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Grey Suit Editions – two new publications!

There are two new publications by Grey Suit Editions UK. Collected Complete Poems by Iliassa Sequin and The Cross of Carl by Walter Owen.

Thanks to Peter Jay, Ken Sequin, Peter Gizzi, Catherine Somers and everyone who has contributed expertise and time to these two projects we are very pleased to have published.

Scroll down the Grey Suit Editions Blog for details about more of our publications – including our chap-books. The stock of our chapbooks is being mailed from Canada, where they were originally printed and stored, and all will be available shortly.

More details about Iliassa Sequin here.

More details about Walter Owen here.

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Three Poems (now with recordings) at the Fortnightly

These three poems

published by The Fortnightly Review are now accompanied by very good sound recordings.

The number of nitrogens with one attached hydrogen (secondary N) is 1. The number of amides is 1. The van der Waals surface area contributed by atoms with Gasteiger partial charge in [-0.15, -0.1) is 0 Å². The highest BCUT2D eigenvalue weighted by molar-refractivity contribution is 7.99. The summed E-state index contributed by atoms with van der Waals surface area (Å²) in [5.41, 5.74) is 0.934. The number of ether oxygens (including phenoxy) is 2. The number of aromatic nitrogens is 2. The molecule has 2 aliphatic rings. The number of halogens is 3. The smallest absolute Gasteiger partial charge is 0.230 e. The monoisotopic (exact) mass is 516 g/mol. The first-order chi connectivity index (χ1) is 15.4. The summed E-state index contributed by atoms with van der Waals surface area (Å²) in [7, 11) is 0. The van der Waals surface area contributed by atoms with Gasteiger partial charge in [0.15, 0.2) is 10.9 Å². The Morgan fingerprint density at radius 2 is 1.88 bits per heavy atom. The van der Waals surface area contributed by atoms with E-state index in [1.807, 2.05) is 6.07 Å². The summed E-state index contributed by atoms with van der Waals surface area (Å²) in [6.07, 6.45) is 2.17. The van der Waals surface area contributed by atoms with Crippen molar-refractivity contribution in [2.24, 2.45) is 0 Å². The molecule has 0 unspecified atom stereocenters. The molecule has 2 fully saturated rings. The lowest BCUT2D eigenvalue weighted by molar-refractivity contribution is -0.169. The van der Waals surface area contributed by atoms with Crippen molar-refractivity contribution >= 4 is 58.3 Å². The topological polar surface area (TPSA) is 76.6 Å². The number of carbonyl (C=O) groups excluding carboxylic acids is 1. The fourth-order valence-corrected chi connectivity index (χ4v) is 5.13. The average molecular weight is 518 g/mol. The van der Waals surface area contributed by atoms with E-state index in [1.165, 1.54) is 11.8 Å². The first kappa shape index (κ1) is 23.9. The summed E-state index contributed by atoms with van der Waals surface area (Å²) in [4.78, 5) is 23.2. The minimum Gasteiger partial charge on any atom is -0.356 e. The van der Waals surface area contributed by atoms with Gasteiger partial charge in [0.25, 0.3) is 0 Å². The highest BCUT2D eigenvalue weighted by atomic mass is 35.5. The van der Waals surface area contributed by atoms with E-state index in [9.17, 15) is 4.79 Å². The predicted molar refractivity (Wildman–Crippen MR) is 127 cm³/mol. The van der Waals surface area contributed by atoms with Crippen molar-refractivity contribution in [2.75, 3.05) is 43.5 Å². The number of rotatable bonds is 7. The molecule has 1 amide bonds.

Further recordings can be found here where a link can be found to my poems on the National Poetry Archive.

A favourite recording of mine is Beverley at Iguazu from Dancers in Daylight. It can be found on my youtube channel videos.

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A Reading of Poets short-listed for the Sarah Maguire Prize

Click this link for the STANZA translation event, which is a reading open to view online on Monday eighth of March. I shall be reading at this event.



My versions of Incomprehensible Lesson by Fawzi Karim (published by Carcanet) are among the shortlisted books for this prize.

Also, The Poetry Translation Centre invites you to attend the announcement of the winner of the Sarah Maguire Prize for Poetry in Translation.